An executive close to the situation said Viacom was involved in the plan. "The notion that Viacom is out [of the group] nothing could be further from the truth," the executive said. "Viacom is very much part of it."
Another executive with knowledge of Viacom's position said talks had been very active ahead of the Google acquisition of YouTube, though nothing had been discussed in recent weeks. Viacom had no comment.
A third executive said NBC Universal has spearheaded the talks through David Zaslav, the outgoing president of cable and domestic TV and new media. Mr. Zaslav is joining Discovery as CEO in January. Mr. Zaslav did not return calls by the time of this posting. A fourth executive said News Corp. had taken a leading role, though a company rep had no knowledge of any such talks.
ABC is said to have declined to become involved and a Disney spokesman said he hadn't heard of the talks and wouldn't comment on it.
The networks are notoriously bad at cooperation, as shown by their lack of a united front on the issue of being paid for viewers watching shows in playback mode. (Fox and CBS split from ABC, which had acted as front man on the issue.) So the idea that they would actually be able to work together to get a YouTube rival up and running seems, well, optimistic.
The only way to build such a portal would be if all the networks promote it on the air. The problem, then, is that they cannibalize any promotion of their own websites, on which the networks have had some success streaming shows. The idea would be for the consortium to own a video-sharing site, not license someone else's video technology. There are -- reportedly -- executives for and against the project in most of the major media companies. Some are concerned about NBC Universal essentially running such a project, that it would require a big investment upfront and involve too much costly effort.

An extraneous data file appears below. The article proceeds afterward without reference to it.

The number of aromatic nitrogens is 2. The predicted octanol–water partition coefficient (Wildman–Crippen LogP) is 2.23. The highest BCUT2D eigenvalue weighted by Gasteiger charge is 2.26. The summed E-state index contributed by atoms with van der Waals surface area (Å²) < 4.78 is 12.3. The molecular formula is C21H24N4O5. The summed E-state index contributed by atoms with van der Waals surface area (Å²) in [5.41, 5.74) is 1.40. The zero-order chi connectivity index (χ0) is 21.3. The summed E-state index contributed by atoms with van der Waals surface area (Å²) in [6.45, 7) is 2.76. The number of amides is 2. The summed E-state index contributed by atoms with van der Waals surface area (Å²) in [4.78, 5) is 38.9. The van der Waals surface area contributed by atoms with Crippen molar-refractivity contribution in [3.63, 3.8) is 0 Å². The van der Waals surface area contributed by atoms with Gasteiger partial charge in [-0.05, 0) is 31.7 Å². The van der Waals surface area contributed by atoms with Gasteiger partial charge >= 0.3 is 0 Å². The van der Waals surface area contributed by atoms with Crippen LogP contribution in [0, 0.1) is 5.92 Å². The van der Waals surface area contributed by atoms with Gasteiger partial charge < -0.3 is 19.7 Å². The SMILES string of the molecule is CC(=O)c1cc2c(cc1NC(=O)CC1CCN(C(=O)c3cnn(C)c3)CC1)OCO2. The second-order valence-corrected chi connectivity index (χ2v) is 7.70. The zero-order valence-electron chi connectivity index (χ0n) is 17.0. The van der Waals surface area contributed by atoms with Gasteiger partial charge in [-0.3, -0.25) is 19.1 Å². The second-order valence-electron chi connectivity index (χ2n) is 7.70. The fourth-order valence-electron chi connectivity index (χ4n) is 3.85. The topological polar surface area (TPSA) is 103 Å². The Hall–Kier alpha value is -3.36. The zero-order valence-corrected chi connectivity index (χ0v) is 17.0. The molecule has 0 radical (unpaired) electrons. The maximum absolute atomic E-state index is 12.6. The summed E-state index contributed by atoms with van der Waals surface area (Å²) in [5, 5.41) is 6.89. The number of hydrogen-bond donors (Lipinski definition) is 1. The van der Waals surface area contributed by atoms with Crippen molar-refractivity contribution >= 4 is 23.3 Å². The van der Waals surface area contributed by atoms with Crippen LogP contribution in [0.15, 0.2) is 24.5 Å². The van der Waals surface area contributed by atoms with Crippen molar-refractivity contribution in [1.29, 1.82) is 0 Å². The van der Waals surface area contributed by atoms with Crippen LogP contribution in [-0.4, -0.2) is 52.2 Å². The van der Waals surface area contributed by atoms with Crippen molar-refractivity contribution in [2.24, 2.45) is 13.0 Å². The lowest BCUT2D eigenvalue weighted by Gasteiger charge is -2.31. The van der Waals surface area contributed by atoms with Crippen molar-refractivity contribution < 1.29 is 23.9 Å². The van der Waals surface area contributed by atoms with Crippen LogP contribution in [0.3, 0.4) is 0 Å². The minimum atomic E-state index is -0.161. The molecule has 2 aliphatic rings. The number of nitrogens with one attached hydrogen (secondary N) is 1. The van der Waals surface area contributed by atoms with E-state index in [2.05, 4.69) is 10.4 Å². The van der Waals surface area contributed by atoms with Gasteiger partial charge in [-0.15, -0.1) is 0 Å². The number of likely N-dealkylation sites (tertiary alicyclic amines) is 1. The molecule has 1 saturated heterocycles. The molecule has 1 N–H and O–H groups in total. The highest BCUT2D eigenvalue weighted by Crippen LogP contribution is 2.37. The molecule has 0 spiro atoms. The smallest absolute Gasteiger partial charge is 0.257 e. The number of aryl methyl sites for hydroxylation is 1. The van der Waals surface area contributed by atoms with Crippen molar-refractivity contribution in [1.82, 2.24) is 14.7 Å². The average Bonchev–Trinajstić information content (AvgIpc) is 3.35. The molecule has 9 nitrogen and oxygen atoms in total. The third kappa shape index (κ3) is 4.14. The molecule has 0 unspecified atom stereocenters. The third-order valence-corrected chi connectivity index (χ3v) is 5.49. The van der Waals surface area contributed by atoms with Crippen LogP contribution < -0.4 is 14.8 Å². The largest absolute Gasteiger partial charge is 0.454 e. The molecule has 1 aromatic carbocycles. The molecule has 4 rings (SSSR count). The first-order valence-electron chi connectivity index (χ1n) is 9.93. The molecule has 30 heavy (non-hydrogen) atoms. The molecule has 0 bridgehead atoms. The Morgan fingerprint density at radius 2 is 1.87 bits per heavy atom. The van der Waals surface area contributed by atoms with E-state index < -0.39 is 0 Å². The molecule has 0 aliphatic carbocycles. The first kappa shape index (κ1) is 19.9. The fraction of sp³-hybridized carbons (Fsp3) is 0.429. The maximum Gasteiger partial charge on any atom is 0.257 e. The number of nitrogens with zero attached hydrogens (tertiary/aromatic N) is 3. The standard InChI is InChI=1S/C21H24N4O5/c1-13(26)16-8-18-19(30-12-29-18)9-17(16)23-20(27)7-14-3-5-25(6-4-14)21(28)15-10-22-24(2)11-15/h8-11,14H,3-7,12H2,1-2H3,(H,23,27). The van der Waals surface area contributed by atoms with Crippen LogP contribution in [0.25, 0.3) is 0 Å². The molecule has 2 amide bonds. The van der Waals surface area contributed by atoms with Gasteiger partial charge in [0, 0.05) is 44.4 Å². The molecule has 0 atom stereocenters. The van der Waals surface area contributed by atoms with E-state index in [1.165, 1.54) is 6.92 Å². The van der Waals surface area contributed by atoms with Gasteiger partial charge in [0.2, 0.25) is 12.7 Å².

News of the talks was reported on blog Tech Crunch late last week, with the site suggesting the media companies might acquire a third-party website such as Metacafe as the basis of the site. Metacafe said it had no comment on such talks.
One point that continues to come across when talking to media executives: None of them could have done what YouTube has done because they would have been more constrained by copyrights than the video-sharing site was in its fledgling days. When it comes to YouTube, networks are reaping promotional rewards but none have made real revenue yet and there are major questions about when and how working with youTube becomes a real business for networks. And others have suggested the threat of establishing a rival is really just a way to squeeze Google to pay up for copyright violations.